May 22, 2022
The Rev. Todd R. Goddard, Pastor
Rush United Methodist Church
After this there was a festival of the Jews, and Jesus went up to Jerusalem. Now in Jerusalem by the Sheep Gate there is a pool, called in Hebrew Beth-zatha, which has five porticoes. In these lay many invalids—blind, lame, and paralyzed. One man was there who had been ill for thirty-eight years. When Jesus saw him lying there and knew that he had been there a long time, he said to him, “Do you want to be made well?”
The sick man answered him, “Sir, I have no one to put me into the pool when the water is stirred up; and while I am making my way, someone else steps down ahead of me.”
Jesus said to him, “Stand up, take your mat and walk.” At once the man was made well, and he took up his mat and began to walk. Now that day was a sabbath.
| Centering Prayer |
Is healing a matter of having enough faith?
That is, if I don’t have enough faith, I won’t be healed.
But, if I have enough faith;
If I develop such deep conviction and belief,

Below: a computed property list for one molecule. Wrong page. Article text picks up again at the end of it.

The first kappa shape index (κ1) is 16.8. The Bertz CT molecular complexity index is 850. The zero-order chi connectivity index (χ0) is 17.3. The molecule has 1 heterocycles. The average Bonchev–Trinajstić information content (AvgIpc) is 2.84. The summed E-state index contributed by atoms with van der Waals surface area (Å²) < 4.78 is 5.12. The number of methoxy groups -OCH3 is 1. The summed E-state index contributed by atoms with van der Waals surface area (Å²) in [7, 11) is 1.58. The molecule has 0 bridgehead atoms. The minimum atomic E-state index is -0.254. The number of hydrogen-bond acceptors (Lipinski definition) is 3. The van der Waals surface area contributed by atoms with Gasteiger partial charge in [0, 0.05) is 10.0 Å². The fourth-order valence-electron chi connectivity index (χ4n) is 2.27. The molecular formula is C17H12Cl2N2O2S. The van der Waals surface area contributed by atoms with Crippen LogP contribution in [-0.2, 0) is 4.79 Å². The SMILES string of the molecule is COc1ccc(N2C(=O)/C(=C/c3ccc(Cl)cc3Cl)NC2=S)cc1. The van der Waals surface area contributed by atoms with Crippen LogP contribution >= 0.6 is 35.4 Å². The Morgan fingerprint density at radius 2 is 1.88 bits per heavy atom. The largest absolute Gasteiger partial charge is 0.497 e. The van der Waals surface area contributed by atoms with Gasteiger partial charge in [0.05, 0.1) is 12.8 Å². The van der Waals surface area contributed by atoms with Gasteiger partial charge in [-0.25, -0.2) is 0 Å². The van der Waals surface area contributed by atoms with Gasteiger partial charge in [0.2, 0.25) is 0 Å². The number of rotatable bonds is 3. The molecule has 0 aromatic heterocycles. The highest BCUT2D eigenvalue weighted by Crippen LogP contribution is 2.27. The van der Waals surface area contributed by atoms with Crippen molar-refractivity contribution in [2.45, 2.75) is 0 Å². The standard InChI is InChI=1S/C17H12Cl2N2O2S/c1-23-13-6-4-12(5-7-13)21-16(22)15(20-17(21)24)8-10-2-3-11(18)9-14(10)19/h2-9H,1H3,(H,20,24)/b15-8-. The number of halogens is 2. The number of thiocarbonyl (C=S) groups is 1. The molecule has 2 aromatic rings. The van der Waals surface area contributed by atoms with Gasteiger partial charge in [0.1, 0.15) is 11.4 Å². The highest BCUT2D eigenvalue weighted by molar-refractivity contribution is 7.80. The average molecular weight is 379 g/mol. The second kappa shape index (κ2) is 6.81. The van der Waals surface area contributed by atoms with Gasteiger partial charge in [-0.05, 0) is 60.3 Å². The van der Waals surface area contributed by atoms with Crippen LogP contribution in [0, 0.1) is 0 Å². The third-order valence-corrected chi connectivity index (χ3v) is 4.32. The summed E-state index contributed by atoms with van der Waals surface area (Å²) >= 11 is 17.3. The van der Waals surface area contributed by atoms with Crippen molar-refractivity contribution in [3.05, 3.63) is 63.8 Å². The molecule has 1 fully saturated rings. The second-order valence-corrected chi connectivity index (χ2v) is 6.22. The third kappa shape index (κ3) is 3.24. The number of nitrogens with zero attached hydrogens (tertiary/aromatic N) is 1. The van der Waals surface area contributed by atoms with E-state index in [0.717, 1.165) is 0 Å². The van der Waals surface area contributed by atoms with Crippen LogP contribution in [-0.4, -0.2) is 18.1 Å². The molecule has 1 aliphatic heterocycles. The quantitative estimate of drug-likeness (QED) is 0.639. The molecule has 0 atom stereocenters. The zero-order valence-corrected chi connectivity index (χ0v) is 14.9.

If I surpass some divinely created threshold of faith,
Will I be healed and made well?
Jesus had just traveled from Cana, of Galilee in the north
90 miles south,
To attend an unidentified festival of the Jews.
The Gospel of John reports to us
Jesus enters the city by means of the Sheep Gate,
The location where Stephen would soon be stoned.
Today, it is called the “Lion’s Gate”
Due to the 13th century animal carvings in the walls that flank it.
Because of his entry through the Sheep Gate
Jesus probably had traveled the valley route;
That is, south, down the Jordan River valley,
Then up the mountain from Jericho to Jerusalem.
In the time of Jesus
It was called the Sheep Gate
Because the Temple
bread and raised
In the southern, Judean hills
Worthy of sacrifice.
Would be herded through the gate,
Past the pools of Bethesda,
To the shops near the Temple entrance.
Unblemished sheep were made available
For purchase by visiting pilgrims.
It was only a short walk from the Sheep Gate to the Temple.
The pools of Bethesda are quite interesting.
Think of a spring fed creek running down a mountain side gully.
Build a dam, such that the reservoir was 40 feet deep.
Give the dam a spillway to maintain a steady water level.
Square off the reservoir and call it an “upper pool.”
Build a second dam downstream,
Such that the second reservoir backs up to the first dam.
Square off the reservoir and call it the “lower pool.”
Lay pavers around the two pools and across the upper dam.